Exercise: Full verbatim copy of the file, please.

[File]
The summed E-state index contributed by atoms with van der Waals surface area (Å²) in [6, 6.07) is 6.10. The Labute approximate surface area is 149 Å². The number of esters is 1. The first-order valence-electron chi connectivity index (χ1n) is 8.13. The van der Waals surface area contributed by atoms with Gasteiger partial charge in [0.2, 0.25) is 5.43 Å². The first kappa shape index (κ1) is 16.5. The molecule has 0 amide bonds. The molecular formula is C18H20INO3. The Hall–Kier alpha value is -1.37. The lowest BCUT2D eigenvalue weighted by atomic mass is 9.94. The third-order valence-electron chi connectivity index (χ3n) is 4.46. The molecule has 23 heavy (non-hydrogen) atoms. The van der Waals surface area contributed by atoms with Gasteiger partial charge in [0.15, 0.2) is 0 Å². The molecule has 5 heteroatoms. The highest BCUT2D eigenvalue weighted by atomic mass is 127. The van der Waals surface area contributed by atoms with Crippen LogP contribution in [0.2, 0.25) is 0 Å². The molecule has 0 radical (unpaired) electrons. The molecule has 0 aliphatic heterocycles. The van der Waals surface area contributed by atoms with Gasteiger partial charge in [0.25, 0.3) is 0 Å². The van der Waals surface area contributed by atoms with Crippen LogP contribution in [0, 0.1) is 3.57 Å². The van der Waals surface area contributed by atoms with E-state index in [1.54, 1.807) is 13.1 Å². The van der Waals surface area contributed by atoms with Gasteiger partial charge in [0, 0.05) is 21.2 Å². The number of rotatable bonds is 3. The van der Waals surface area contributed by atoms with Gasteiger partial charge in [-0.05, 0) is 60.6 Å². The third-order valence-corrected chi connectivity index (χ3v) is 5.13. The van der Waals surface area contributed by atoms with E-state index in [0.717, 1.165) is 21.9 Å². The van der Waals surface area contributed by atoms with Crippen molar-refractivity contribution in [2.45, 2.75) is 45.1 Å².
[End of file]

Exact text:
The summed E-state index contributed by atoms with van der Waals surface area (Å²) in [6, 6.07) is 6.10. The Labute approximate surface area is 149 Å². The number of esters is 1. The first-order valence-electron chi connectivity index (χ1n) is 8.13. The van der Waals surface area contributed by atoms with Gasteiger partial charge in [0.2, 0.25) is 5.43 Å². The first kappa shape index (κ1) is 16.5. The molecule has 0 amide bonds. The molecular formula is C18H20INO3. The Hall–Kier alpha value is -1.37. The lowest BCUT2D eigenvalue weighted by atomic mass is 9.94. The third-order valence-electron chi connectivity index (χ3n) is 4.46. The molecule has 23 heavy (non-hydrogen) atoms. The van der Waals surface area contributed by atoms with Gasteiger partial charge in [0.15, 0.2) is 0 Å². The molecule has 5 heteroatoms. The highest BCUT2D eigenvalue weighted by atomic mass is 127. The van der Waals surface area contributed by atoms with Crippen LogP contribution in [0.2, 0.25) is 0 Å². The molecule has 0 radical (unpaired) electrons. The molecule has 0 aliphatic heterocycles. The van der Waals surface area contributed by atoms with Gasteiger partial charge in [0.25, 0.3) is 0 Å². The van der Waals surface area contributed by atoms with Crippen LogP contribution in [0, 0.1) is 3.57 Å². The van der Waals surface area contributed by atoms with E-state index in [1.54, 1.807) is 13.1 Å². The van der Waals surface area contributed by atoms with Gasteiger partial charge in [0, 0.05) is 21.2 Å². The number of rotatable bonds is 3. The van der Waals surface area contributed by atoms with Gasteiger partial charge in [-0.05, 0) is 60.6 Å². The third-order valence-corrected chi connectivity index (χ3v) is 5.13. The van der Waals surface area contributed by atoms with E-state index in [0.717, 1.165) is 21.9 Å². The van der Waals surface area contributed by atoms with Crippen molar-refractivity contribution in [2.45, 2.75) is 45.1 Å².